(2) In our dealings with slaves, we should not let them be insolent towards us nor allow them free rein. Those whose position is nearer to that of free men should be treated with respect, those who are labourers given more food. Since the consumption of wine makes free men behave insolently too (and in many cultures even free men abstain from it -- like the Carthaginians when they go campaigning), it is clear that wine should never, or only very rarely, be given to slaves.
(3) There are three things [that concern slaves]: work, punishment and food. Having food but no work and no punishment makes a slave insolent; giving him work and punishment without food is an act of violence and debilitates him. The alternative is to give him work to do together with sufficient food. One cannot manage someone without rewarding them, and food is a slave's reward. Slaves, just like other human beings, become worse when better behaviour brings no benefits, and there are no prizes for virtue and vice.
(4) Consequently we ought to keep a watch over how our slaves behave, and make our distributions and apportion privileges according to desert, whether it is a matter of food or clothes or free time or punishment. In word and deed we must adopt the authority of a doctor when he issues his prescriptions -- noting the difference that, unlike medicine, food has to be taken continuously.
(5) The races best suited for work are those which are neither extremely cowardly nor extremely courageous, since both of these are likely to cause trouble. Those who are too easily cowed cannot persevere with their work, while those who have too much courage are difficult to control.
(6) It is essential that each slave should have a clearly defined goal (telos). It is both just and advantageous to offer freedom as a prize -- when the prize, and the period of time in which it can be attained, are clearly defined, this will make them work willingly. We should also let them have children to serve as hostages; and, as is customary in cities, we should not buy slaves of the same ethnic origins. We should also organise sacrifices and holidays, for the sake of the slaves rather than the free men -- for free men get more of the things for the sake of which these practices have been instituted.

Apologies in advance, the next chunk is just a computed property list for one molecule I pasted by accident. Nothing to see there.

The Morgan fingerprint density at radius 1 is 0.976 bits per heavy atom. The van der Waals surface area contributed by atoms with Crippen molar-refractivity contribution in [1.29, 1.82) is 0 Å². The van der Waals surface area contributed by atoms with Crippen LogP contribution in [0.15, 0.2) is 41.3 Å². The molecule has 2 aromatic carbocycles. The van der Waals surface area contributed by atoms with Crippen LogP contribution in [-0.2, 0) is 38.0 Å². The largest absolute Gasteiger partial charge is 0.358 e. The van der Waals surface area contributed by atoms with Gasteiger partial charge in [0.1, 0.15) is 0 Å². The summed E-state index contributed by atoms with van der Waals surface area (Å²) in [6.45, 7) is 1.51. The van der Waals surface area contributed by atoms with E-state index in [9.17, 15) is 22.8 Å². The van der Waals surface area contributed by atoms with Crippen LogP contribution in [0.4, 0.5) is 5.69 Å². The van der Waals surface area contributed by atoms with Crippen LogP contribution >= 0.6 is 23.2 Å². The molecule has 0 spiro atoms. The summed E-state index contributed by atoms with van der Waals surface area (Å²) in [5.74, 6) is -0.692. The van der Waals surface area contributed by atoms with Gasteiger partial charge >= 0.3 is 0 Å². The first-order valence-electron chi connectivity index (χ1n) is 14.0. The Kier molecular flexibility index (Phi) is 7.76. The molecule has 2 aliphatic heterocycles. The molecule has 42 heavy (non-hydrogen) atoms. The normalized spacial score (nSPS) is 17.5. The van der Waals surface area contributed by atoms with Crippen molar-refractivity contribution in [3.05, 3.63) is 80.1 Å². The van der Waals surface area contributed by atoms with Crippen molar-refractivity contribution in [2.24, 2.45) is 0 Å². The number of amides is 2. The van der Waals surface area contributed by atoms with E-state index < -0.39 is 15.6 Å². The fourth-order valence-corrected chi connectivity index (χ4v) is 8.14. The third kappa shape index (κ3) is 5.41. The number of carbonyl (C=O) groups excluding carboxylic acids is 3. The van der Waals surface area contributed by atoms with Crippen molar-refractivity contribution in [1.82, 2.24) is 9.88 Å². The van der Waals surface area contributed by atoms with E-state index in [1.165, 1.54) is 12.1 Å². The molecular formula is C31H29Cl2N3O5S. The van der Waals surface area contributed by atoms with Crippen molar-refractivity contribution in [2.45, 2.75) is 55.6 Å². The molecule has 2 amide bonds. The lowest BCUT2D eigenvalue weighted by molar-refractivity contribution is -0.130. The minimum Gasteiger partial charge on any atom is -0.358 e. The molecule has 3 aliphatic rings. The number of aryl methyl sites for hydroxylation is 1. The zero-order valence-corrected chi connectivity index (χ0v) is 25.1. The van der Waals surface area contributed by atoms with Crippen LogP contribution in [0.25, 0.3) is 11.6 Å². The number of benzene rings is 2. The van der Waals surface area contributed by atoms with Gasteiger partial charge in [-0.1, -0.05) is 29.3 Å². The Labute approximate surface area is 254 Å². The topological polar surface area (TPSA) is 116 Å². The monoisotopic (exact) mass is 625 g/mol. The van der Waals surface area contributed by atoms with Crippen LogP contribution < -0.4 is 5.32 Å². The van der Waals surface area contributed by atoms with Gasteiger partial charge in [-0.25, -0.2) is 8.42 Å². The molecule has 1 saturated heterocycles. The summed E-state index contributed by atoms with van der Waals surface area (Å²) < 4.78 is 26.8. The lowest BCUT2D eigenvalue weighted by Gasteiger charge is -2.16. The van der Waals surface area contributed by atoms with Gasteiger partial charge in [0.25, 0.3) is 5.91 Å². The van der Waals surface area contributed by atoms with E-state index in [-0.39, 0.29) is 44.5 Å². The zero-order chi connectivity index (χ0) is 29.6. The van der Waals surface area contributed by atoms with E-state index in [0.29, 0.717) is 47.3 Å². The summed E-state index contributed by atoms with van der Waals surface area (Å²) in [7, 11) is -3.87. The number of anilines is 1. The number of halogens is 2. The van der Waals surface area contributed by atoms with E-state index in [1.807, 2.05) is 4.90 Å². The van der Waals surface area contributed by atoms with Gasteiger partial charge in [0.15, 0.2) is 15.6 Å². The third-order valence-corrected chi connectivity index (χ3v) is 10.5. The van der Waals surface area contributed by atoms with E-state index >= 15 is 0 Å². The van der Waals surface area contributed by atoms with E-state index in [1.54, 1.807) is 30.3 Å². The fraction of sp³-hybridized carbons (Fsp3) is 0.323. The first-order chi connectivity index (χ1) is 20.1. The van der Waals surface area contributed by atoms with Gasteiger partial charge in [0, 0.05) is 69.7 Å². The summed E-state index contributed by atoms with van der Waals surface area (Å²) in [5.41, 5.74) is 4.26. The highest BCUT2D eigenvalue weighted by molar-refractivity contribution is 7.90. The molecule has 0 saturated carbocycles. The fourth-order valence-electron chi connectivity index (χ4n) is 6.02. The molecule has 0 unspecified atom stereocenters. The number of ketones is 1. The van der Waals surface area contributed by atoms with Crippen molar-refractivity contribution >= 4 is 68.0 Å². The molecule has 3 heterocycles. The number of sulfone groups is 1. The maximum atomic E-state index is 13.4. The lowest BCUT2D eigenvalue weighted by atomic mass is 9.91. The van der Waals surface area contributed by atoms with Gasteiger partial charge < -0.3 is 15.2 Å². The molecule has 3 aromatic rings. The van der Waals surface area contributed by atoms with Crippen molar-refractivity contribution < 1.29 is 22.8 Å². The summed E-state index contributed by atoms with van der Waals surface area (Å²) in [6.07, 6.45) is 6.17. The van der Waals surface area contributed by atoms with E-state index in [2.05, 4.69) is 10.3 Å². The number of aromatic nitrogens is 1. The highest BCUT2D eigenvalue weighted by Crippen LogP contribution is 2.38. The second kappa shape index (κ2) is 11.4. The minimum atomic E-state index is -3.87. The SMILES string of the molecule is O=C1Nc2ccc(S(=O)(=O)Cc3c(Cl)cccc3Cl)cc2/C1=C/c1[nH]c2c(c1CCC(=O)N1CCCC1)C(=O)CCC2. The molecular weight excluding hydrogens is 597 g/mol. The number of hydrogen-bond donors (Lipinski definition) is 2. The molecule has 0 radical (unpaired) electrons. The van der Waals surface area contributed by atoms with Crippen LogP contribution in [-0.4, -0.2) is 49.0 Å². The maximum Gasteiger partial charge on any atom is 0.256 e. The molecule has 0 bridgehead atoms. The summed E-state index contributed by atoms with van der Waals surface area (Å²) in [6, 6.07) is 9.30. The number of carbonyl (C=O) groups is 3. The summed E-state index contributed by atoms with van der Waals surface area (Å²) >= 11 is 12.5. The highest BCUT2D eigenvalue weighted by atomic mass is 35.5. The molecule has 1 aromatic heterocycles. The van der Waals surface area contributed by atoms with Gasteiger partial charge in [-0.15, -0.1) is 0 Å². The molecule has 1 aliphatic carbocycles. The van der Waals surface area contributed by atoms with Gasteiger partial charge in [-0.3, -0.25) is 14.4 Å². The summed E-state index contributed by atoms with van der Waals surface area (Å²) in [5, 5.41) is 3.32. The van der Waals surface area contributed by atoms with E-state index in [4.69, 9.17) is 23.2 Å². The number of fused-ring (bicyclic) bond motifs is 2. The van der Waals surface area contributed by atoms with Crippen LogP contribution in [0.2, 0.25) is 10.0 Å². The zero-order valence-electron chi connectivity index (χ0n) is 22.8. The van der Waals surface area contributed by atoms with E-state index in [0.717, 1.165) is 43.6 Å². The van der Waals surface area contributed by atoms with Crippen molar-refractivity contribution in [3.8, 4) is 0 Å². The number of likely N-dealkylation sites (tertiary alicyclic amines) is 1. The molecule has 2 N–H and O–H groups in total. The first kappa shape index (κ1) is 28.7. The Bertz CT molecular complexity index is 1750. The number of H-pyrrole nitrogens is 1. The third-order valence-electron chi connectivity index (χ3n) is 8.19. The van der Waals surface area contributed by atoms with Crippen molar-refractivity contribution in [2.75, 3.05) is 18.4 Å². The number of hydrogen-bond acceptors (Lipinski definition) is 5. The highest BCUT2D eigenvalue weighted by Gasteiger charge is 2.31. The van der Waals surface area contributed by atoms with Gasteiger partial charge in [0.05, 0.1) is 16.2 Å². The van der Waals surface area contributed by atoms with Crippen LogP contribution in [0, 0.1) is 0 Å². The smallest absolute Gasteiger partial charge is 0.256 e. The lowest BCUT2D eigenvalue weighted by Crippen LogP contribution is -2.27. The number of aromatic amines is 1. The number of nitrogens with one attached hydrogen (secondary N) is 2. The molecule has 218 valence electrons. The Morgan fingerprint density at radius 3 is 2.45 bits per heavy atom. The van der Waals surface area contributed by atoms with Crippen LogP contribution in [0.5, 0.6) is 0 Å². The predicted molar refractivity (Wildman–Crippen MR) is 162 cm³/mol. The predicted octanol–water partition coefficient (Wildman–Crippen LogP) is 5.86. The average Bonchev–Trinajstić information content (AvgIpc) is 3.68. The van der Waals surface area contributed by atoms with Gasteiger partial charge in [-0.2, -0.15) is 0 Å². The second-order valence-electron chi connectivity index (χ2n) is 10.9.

Source: Aristotle, The Politics, trans. T.A. Sinclair, rev. Tervor J. Saunders (New York: Penguin, 1981).
Document One Analysis Questions: On a separate sheet of paper, answer the following questions in complete sentences. Provide proof from the document for each response.
1. How does Aristotle define property?
2. What are the nature and functions of a slave?
3. What does Aristotle claim is an advantageous "prize" to entice slaves with?
4. What needed to be done to slaves who were bought to be supervisors?
5. What provision for punishment is given in this selection?
Documents Two and Three
About the Documents: Slavery was a common and accepted institution in the ancient Mediterranean, practiced by virtually every civilization and society. Because of the prevalence of slaves in these societies, there were usually numerous laws governing the institution of slavery, the treatment of slaves, any rights that a slave might have, and what rights and responsibilities slave owners might have. Roman law, typically a fairly comprehensive set of codes, includes many slave laws that give us an interesting view into the past.
The first document that follows comes from an obscure legal scholar named Gaius, who, sometime in the late second century, wrote the Institutes, a legal textbook that became the standard law book for law students. The second document comes from a legal code ordered by the Emperor Theodosius II in 438 C.E. The Code of Theodosius was the first systematic collection of Roman laws. Each document provides insight into the position of slaves in Rome.
Document Two - From The Institutes
Every community that is governed by laws and customs uses partly its own particular law and partly the law common to all mankind. Thus the Roman People in part follows its own particular system of justice and in part the common law of all mankind. We shall note what this distinction implies in particular instances at the relevant point.
The principal distinction made by the law of persons is this, that all human beings are either free men or slaves.